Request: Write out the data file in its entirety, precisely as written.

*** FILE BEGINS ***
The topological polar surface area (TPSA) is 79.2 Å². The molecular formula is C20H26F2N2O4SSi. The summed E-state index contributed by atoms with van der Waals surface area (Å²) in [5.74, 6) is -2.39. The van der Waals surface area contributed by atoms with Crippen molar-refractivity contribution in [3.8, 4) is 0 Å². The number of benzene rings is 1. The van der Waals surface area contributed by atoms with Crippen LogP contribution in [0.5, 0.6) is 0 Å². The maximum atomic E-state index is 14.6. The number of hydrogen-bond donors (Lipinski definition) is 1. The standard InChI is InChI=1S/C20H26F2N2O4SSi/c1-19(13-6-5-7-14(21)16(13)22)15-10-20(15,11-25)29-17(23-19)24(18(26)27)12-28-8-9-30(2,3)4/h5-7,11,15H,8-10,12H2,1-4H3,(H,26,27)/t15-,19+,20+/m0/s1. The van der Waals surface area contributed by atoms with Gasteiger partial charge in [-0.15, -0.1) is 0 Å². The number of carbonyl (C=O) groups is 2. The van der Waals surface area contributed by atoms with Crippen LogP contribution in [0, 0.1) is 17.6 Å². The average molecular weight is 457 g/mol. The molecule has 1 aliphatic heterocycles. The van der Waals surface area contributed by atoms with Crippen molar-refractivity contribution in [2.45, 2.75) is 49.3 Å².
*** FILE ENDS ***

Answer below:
The topological polar surface area (TPSA) is 79.2 Å². The molecular formula is C20H26F2N2O4SSi. The summed E-state index contributed by atoms with van der Waals surface area (Å²) in [5.74, 6) is -2.39. The van der Waals surface area contributed by atoms with Crippen molar-refractivity contribution in [3.8, 4) is 0 Å². The number of benzene rings is 1. The van der Waals surface area contributed by atoms with Crippen LogP contribution in [0.5, 0.6) is 0 Å². The maximum atomic E-state index is 14.6. The number of hydrogen-bond donors (Lipinski definition) is 1. The standard InChI is InChI=1S/C20H26F2N2O4SSi/c1-19(13-6-5-7-14(21)16(13)22)15-10-20(15,11-25)29-17(23-19)24(18(26)27)12-28-8-9-30(2,3)4/h5-7,11,15H,8-10,12H2,1-4H3,(H,26,27)/t15-,19+,20+/m0/s1. The van der Waals surface area contributed by atoms with Gasteiger partial charge in [-0.15, -0.1) is 0 Å². The number of carbonyl (C=O) groups is 2. The van der Waals surface area contributed by atoms with Crippen LogP contribution in [0, 0.1) is 17.6 Å². The average molecular weight is 457 g/mol. The molecule has 1 aliphatic heterocycles. The van der Waals surface area contributed by atoms with Crippen molar-refractivity contribution in [2.45, 2.75) is 49.3 Å².